When a student has to write an anxiety disorder case study, he or she should not only find a proper case but also be aware of the topic and everything that concerns the matter. That’s why such academic assignment is quite difficult and challenging.
20 Topics for You to Choose
A student has to choose a good topic and base it on some concrete case study. For example, one can write about post-traumatic stress disorder in general and then proceed to a particular case study. Here are 20 sample topics for a case study research.
- Many People Suffer from Insomnia. Do All of Them Have Anxiety Disorder or Do Sleeping Problems Signify Something Else?
- How not Acquire Anxiety Disorders When You Are a Lonely Woman about 35?
- When Is It Time to Worry: How to Recognize First Symptoms of Anxiety Disorder in Children and Adults?
- Can Hormonal Imbalance and Bad Immune System Cause an Anxiety Disorder Case?
- Treating an Anxiety Disorder Case: What to Do if the Dream Doesn’t Come True
- Can Physical Exercising Help a Person Get Rid of Anxiety Disorders?
- What Mobile Apps Can Help to Treat Anxiety Disorders?
- Medicines with Natural Ingredients vs. Drugs with Artificial Components: What Remedy to Choose to Treat Anxiety Disorders
- Pros and Cons of Group Therapy for the Treatment of Anxiety Disorder Cases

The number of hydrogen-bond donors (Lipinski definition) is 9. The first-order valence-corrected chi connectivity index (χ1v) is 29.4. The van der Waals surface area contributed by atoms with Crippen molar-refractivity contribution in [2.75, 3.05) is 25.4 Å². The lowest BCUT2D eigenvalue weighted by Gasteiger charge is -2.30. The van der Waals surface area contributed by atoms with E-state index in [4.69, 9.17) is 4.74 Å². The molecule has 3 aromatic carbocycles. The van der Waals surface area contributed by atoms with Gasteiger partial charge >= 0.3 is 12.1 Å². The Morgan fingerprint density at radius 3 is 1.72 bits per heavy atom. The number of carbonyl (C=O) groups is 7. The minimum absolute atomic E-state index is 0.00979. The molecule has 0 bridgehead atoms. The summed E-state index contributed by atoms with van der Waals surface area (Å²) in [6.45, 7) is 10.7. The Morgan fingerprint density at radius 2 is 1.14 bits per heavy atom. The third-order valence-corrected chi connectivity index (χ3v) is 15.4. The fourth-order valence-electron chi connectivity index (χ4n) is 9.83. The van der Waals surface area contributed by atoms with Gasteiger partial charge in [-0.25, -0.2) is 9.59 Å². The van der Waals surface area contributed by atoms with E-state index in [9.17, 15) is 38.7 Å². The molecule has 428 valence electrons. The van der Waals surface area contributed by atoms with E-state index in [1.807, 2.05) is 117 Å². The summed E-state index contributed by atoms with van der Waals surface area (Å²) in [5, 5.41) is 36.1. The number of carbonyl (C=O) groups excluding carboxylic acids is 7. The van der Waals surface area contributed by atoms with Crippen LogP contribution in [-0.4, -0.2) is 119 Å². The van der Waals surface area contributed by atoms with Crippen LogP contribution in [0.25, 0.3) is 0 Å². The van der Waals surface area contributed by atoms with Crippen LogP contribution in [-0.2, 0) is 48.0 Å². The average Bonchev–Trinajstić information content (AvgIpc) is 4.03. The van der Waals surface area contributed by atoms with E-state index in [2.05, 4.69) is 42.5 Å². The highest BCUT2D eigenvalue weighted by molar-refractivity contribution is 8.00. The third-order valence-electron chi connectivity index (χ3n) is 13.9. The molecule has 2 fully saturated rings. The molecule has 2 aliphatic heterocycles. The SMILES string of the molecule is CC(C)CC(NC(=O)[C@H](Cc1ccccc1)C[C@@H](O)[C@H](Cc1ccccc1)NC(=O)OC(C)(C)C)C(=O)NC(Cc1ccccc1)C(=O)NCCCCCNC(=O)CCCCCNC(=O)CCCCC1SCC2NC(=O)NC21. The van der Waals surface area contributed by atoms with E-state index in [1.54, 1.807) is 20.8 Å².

- Do Animals Suffer Anxiety Disorders and Do They Become Dangerous because of That?
- Advantages and Disadvantages of Cognitive Behavioral Therapy for the Treatment of Anxiety Disorder Cases
- The Role of Social Media in Anxiety Disorder Progress (cyberbullying, false friends, “a gallery play”, fake relationships and love affairs, etc.)
- Five Major Reasons for Anxiety Disorders in Children: Family Problems, Inability of Self-Realization, Drug Dependence, Stress, and Genetics
- Can a Person Suffer from Anxiety Disorders and Be Successful?
- Treating an Anxiety Disorder Case: Is It Possible to “Kill” Genetics and Give Birth to a Healthy Child?
- How to Manage Anxiety Disorders If You Live in the Third-World Country?
- What Are the Reasons for Social Anxiety Disorder and How Can People Fulfill Themselves when Having It?
- Why Do People with High IQ Often Suffer from Anxiety Disorders?
- Do Elite Athletes Risk Getting Anxiety Disorders after Their Failure or Retire?
- Pros and Cons of Practicing Mindfulness by Patients with Anxiety Disorders
General investigation on the topic allows getting information about the issue, and concrete case study lets a person check the theory based on some examples. Mind to use appropriate facts to support each of these topics.
The Sample: Post-Traumatic Stress Disorder Case Study
Post-traumatic stress disorder occurs when people overcome some situation that had caused both mental and physical injury. Almost seventy percent of adults have experienced post-traumatic stress disorder in some way in the United States of America. That’s approximately 224 million people. Women are more likely to develop this particular disorder. The reason for PTSD can be different. Some people get into an automobile crash, a number of individuals survive after assaults committed by animals and people, some persons are injured at war and during military service, and some people overcome natural disasters. These reasons are considered to be serious ones.